Diet Quality and Health of the Poor


A variety of methods and metrics, including both qualitative and quantitative techniques, are used in IFPRI’s research. The mixing of various state-of-the-art methods and disciplines is critical for a full understanding of the impacts and effectiveness of the projects we evaluate. Using combinations of methods allows for a deeper understanding of not just whether programs succeed or fail but also why, and provide insight vital in the optimization of interventions. We collaborate across IFPRI and with external academic institutions to enhance the rigor of our research. The methods used depend on the stage of the program under study and the specific research questions:

  • Formative research – formative research is conducted to provide context-specific insight to assist in developing the program or intervention. This could include the design of behavior change communication messages, the identification of venues for the delivery of program benefits, or the overall implementation strategy.

  • Impact & process evaluation – the goal of our impact and process evaluation research is to answer the questions “Does the program work?” “How well does the program work” and “How does the program achieve desired impacts?” Impact and process evaluations are intrinsically linked in our work, thus helping to explain why a program works while also documenting its effects.

    • Program impact related questions are usually addressed using experimental or quasi-experimental designs, often using randomization to eliminate bias in the final results. Impact evaluation surveys are mostly based on quantitative survey data at the community, household and individual levels, and most often include data collected at baseline and endline on intervention and control groups where possible.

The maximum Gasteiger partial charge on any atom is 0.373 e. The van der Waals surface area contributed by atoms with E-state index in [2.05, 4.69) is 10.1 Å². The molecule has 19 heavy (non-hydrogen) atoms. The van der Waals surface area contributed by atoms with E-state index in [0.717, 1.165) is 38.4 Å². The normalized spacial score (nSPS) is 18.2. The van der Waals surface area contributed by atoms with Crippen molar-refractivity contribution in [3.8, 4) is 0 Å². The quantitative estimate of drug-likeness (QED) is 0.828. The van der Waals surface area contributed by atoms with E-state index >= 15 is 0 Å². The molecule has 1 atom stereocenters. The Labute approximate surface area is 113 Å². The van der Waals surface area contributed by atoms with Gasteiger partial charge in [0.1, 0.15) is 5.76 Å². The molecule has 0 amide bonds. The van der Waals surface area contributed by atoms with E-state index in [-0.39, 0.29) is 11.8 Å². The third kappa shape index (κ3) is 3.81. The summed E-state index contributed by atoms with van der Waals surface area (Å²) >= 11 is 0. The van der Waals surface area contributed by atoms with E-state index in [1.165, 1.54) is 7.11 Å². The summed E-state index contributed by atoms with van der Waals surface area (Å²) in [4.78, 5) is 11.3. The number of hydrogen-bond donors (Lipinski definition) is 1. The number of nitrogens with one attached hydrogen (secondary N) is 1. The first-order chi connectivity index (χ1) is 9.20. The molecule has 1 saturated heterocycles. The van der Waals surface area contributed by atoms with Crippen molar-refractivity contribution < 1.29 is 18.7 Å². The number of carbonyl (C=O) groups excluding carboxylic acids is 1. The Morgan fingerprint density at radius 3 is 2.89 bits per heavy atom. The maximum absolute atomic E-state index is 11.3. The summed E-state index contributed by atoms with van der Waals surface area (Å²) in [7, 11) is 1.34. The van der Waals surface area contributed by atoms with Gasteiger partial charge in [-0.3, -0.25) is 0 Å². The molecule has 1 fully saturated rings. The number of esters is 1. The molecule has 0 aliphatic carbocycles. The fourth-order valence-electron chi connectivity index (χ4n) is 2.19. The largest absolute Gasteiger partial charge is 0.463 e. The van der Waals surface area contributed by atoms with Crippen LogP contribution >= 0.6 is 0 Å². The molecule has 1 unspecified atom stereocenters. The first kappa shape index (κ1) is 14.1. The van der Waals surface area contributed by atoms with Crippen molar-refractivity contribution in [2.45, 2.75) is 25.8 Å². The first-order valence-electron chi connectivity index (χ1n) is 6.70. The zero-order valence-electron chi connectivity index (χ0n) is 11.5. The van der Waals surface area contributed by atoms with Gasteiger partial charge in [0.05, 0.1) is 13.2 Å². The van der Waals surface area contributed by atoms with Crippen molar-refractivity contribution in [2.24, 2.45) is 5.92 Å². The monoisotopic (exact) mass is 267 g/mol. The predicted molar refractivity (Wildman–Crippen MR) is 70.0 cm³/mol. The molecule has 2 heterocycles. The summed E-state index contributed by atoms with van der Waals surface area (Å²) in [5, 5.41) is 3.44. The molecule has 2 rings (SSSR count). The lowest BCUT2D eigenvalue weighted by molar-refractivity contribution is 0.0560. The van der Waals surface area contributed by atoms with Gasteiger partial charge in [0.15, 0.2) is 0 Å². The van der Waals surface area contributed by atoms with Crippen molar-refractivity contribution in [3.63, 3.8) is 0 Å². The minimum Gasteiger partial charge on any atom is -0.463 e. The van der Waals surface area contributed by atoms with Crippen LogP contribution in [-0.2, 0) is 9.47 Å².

• The goal of our process evaluation research is to answer the question “Why does the program succeed or fail?” and entails identification of the pathways through which programs exert their impact. Mixed methods are used to generate data on the program impact pathways, based on well-defined program theory frameworks or program impact pathways. Combining focus group discussions, semi-structured interviews, structured observations, and ethnographic community and household case studies, process evaluation can generate rigorous and credible data on how programs are implemented and utilized, and highlight the types of bottlenecks that can compromise program effectiveness.
  • Operations research – the objective of operations research is to identify design and implementation issues requiring change or improvement to maximize program benefit. The findings are typically fed back to program implementers so that adjustments can be made. Operations research is usually smaller scale than a full blown process evaluation, but uses similar methods as those described above.

  • Policy process research – on projects that include advocacy activities to shape the policy environment, we are using state of the art methods such as stakeholder-influence-mapping and network mapping using the Net-Map Toolbox to document shifts in policy and political contexts.

  • Cost & cost-effectiveness assessments – the activity-based costing ingredients (ABC-I) approach is being used to estimate program costs and calculate program cost effectiveness. The advantages of this approach are that it provides cost data for specific program activities and that it eases the estimation of start-up, maintenance and scaling-up costs.